'Hamilton' creator Lin-Manuel Miranda cracks down on scalper bots

Line sitters paid a HamilTON of money to wait for tickets
Line sitters paid a HamilTON of money to wait for tickets

Fresh off of his Hamilton success, creator Lin-Manuel Miranda is moving on to his next project, the BOTS Act.

No, it's not a musical about the uplifting rise of our robot-overlords, but a proposed bill to cut down on the automated programs scalpers use to buy tickets online and re-sell them for a profit.

Miranda and Senator Charles Schumer announced on Sunday they were teaming up to promote the Better Online Ticket Sales Act of 2016. The bill doesn't just apply to Broadway shows, but any live event like concerts.

Bots that buy large amounts of tickets online artificially inflate the prices of tickets for regular people. A ticket to see Hamilton purchased directly from a legitimate seller starts at $189. Scalpers, however, have been reselling them for anywhere from $500 to $2,000, according to Schumer.

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Bots are programs that automatically buy maximum amounts of tickets from sites like Ticketmaster as soon as they are available, faster than any real person. About 60% of the tickets for popular shows are snatched up by bots, according to Ticketmaster.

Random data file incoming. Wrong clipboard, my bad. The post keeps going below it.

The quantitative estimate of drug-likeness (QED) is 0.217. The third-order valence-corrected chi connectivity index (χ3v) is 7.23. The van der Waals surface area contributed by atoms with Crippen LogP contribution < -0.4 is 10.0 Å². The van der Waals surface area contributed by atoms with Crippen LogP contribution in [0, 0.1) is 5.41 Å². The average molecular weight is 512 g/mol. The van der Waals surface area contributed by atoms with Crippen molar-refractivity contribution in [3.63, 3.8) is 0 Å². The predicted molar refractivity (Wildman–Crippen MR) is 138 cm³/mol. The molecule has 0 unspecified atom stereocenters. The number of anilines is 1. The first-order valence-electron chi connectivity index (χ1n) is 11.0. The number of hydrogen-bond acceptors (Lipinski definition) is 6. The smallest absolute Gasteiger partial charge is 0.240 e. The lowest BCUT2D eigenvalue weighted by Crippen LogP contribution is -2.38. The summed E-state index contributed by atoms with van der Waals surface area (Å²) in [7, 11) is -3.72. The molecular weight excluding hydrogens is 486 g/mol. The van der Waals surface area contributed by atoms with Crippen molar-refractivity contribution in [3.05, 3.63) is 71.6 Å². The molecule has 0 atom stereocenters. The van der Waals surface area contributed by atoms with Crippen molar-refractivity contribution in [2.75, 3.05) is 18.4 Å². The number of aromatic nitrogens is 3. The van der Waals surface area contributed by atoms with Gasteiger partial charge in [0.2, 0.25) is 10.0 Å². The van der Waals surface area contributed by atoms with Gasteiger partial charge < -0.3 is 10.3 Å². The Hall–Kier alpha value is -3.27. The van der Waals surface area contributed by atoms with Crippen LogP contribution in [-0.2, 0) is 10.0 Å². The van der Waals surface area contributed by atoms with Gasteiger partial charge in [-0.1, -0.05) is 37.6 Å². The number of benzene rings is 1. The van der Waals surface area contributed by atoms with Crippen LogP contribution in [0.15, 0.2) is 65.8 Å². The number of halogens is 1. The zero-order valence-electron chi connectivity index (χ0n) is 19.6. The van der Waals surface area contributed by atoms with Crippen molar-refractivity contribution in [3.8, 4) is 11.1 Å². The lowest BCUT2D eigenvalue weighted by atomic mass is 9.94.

Miranda penned a New York Times article in June to discuss how scalper bots were making it hard for Broadway fans to get Hamilton tickets.

"The problem will persist until we strengthen the existing law and make this recurrent illegal behavior a felony," he wrote.

Under the new bill, people who use the software could fine fines of up $16,000 per each ticket, but not any time in jail.

"These bots have gotten completely out of control and their dominance in the market is driving up prices for music and sports fans as well as tourists and theater-goers," said Senator Schumer in a statement announcing the partnership.

The bill, which was originally announced in March, still needs to be approved by Congress.

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